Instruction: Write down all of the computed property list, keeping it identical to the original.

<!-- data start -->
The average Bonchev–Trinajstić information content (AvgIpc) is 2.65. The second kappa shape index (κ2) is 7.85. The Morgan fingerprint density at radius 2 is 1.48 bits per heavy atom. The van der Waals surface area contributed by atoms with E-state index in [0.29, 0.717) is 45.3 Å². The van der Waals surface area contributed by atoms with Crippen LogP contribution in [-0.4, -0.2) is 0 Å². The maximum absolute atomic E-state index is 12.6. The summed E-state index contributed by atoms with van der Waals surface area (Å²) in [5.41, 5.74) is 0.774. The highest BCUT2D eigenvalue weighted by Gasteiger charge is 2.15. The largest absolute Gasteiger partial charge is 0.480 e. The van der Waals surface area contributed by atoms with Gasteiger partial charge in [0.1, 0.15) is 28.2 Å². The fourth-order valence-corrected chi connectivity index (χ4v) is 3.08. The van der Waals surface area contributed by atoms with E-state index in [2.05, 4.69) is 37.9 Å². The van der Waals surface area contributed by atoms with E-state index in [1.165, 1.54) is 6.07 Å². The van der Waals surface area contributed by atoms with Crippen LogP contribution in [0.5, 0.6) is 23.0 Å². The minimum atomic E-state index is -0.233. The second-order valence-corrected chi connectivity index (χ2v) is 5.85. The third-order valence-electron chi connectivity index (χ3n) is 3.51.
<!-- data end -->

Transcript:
The average Bonchev–Trinajstić information content (AvgIpc) is 2.65. The second kappa shape index (κ2) is 7.85. The Morgan fingerprint density at radius 2 is 1.48 bits per heavy atom. The van der Waals surface area contributed by atoms with E-state index in [0.29, 0.717) is 45.3 Å². The van der Waals surface area contributed by atoms with Crippen LogP contribution in [-0.4, -0.2) is 0 Å². The maximum absolute atomic E-state index is 12.6. The summed E-state index contributed by atoms with van der Waals surface area (Å²) in [5.41, 5.74) is 0.774. The highest BCUT2D eigenvalue weighted by Gasteiger charge is 2.15. The largest absolute Gasteiger partial charge is 0.480 e. The van der Waals surface area contributed by atoms with Gasteiger partial charge in [0.1, 0.15) is 28.2 Å². The fourth-order valence-corrected chi connectivity index (χ4v) is 3.08. The van der Waals surface area contributed by atoms with E-state index in [2.05, 4.69) is 37.9 Å². The van der Waals surface area contributed by atoms with E-state index in [1.165, 1.54) is 6.07 Å². The van der Waals surface area contributed by atoms with Crippen LogP contribution in [0.5, 0.6) is 23.0 Å². The minimum atomic E-state index is -0.233. The second-order valence-corrected chi connectivity index (χ2v) is 5.85. The third-order valence-electron chi connectivity index (χ3n) is 3.51.